Building services provider Mitie has called for the introduction of legal maximum temperatures in offices after Britain's hottest recorded summer
The news comes a week after Building revealed that an average rise of 2°C by 2030 could render 70% of UK office buildings unusable.

Terry Macleod, a director of Mitie, said that employers should regard the recent heat wave as a warning and start to review their temperature control systems.

Macleod said Mitie had been inundated with calls for temporary air-conditioning units after the August heat wave. The company noted that under health and safety regulations it is illegal to allow an office to fall below a temperature of 16°C, but that there was no upper limit.

High temperatures will adversely affect many low-energy buildings that rely on heavyweight materials to absorb heat and cool nights to release it.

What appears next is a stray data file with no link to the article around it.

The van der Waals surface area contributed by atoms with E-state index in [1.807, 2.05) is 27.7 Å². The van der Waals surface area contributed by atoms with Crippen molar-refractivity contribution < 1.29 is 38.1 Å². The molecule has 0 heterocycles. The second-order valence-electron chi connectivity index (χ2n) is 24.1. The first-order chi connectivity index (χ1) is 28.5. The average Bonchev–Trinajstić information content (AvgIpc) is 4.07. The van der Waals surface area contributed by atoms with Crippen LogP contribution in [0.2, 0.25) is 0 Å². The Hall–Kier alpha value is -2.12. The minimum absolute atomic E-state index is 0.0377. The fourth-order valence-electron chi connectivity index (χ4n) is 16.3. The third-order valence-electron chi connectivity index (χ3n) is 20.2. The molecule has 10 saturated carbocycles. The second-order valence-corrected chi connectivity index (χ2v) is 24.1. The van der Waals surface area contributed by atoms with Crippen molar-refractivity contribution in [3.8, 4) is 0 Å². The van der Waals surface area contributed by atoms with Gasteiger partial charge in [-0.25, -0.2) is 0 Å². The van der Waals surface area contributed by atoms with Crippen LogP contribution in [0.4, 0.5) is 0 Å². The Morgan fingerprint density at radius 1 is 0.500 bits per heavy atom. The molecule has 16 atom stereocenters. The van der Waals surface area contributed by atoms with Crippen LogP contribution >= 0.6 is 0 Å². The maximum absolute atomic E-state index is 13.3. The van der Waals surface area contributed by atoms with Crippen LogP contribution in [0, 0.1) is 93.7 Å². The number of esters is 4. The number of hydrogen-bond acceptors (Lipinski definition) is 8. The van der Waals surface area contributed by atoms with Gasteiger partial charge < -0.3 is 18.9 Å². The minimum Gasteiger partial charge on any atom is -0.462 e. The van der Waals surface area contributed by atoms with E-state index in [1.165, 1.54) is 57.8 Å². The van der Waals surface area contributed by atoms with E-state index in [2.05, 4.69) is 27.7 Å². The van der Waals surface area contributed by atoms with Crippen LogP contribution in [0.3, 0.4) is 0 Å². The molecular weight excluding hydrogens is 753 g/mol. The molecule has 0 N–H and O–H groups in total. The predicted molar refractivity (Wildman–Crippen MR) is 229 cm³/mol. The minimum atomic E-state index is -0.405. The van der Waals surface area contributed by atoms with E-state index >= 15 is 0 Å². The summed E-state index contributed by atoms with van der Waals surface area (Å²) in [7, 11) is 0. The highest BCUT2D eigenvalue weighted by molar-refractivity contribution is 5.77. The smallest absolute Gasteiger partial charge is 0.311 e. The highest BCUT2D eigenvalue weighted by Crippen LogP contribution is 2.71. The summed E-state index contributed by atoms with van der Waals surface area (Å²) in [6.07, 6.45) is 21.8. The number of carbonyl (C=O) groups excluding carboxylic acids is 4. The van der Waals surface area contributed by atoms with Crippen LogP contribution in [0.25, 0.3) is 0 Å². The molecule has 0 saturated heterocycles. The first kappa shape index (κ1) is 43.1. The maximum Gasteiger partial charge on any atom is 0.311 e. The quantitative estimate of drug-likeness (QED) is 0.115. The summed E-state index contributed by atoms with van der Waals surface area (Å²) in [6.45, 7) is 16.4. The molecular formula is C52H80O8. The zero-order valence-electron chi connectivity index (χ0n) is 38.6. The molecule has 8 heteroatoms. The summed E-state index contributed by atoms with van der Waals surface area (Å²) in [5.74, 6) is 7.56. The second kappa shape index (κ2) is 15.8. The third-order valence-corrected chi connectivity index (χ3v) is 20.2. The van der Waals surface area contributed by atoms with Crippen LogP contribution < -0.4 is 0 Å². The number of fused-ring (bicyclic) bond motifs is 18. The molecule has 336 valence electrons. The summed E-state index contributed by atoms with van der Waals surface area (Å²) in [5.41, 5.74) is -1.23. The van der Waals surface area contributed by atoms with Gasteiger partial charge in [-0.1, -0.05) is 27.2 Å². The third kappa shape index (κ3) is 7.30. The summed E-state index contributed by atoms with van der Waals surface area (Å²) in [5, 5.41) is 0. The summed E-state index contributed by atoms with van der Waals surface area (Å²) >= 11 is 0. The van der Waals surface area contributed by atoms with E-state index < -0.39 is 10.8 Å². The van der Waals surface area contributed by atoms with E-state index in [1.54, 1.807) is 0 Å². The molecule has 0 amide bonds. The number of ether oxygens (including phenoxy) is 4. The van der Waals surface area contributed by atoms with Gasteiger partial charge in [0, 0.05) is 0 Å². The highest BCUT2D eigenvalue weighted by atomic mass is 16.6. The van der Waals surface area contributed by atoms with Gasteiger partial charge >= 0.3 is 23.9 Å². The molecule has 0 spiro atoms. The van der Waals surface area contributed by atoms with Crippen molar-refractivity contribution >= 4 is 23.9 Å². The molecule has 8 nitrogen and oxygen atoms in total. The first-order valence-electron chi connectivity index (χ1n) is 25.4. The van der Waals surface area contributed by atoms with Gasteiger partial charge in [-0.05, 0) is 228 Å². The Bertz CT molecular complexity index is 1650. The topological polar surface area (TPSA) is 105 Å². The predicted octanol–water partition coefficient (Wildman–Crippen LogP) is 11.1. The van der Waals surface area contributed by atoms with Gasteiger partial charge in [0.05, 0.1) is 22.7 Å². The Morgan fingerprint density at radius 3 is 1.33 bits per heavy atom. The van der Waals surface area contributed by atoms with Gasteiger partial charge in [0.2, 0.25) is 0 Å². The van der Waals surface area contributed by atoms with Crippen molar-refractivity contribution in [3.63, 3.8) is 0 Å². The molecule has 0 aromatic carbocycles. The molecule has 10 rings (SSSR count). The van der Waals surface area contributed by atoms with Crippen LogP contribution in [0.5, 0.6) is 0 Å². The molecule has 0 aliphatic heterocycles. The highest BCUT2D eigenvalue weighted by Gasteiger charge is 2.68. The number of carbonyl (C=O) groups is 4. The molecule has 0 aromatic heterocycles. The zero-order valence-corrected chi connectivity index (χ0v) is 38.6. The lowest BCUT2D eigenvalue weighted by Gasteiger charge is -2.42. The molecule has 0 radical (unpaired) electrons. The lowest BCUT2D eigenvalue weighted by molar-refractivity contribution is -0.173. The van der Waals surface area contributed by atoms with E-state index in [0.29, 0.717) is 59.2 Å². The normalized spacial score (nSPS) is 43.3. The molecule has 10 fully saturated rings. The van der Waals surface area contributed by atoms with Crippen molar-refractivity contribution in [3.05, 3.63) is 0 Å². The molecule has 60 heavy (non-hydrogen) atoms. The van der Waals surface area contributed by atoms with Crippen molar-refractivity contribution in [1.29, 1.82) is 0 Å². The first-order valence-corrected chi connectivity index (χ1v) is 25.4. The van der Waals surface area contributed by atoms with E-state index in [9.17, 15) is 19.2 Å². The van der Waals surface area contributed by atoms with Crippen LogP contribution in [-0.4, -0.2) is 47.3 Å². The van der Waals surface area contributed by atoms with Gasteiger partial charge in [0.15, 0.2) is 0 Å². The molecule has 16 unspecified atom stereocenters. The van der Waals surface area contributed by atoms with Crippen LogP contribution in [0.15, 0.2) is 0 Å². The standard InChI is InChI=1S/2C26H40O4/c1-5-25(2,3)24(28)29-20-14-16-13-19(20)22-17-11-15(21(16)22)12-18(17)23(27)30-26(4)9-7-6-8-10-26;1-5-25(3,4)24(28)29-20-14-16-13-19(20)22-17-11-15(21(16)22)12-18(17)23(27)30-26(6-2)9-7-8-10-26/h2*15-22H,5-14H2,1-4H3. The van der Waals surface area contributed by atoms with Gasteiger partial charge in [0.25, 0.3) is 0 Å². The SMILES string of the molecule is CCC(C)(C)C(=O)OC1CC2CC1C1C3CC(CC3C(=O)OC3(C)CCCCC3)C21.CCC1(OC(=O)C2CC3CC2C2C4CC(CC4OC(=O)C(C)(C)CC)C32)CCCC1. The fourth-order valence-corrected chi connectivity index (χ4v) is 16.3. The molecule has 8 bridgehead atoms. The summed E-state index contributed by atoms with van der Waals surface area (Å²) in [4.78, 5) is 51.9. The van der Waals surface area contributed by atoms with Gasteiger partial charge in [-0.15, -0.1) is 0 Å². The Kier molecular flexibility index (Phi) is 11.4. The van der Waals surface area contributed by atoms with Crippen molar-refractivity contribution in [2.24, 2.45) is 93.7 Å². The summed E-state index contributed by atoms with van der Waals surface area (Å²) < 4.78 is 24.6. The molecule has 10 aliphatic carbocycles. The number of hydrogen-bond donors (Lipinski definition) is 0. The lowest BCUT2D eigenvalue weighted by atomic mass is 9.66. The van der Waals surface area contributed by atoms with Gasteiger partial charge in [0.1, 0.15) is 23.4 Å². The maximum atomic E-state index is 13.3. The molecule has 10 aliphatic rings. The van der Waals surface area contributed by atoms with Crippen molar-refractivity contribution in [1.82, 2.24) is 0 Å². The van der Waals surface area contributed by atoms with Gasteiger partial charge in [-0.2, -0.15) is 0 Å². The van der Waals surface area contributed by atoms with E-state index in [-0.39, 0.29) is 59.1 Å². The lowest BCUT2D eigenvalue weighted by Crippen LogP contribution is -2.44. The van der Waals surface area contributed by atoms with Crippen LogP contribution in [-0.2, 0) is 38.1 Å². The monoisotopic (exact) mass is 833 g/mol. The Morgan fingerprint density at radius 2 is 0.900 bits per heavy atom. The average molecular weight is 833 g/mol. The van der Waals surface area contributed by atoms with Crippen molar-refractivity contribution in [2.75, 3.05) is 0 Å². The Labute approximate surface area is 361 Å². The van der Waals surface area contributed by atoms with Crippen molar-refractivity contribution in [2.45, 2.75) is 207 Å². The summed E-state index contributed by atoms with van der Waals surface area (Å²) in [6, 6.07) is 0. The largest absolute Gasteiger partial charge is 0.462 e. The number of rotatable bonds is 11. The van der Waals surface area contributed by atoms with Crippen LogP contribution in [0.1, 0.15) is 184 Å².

But the heat has a more serious effect on structures built with lightweight materials, leading some to question the government's commitment to timber frame and modular housing. Architect Bill Dunster said: "Climate change is the death of lightweight construction. It has not got a future in a country that will get increasingly uncomfortable in summer."

Arup engineer Gavin Davies agreed that the move to off-site manufacture was at risk. He said: "If you are looking at buildings designed for the long-term then lightweight construction is susceptible to climate change."

The increased use of indoor temperature controls could bring the UK in line with Australia and the USA, where productivity is higher, despite warmer summers.

However, the claims have provoked a strong response from some Building readers. John Prewer, research and development director at off-site manufacturer Spaceover, described the 70% figure as bogus. He said: "Those buildings will certainly require cooling, but cool air does not have to be fed into them by bulky air-handling equipment."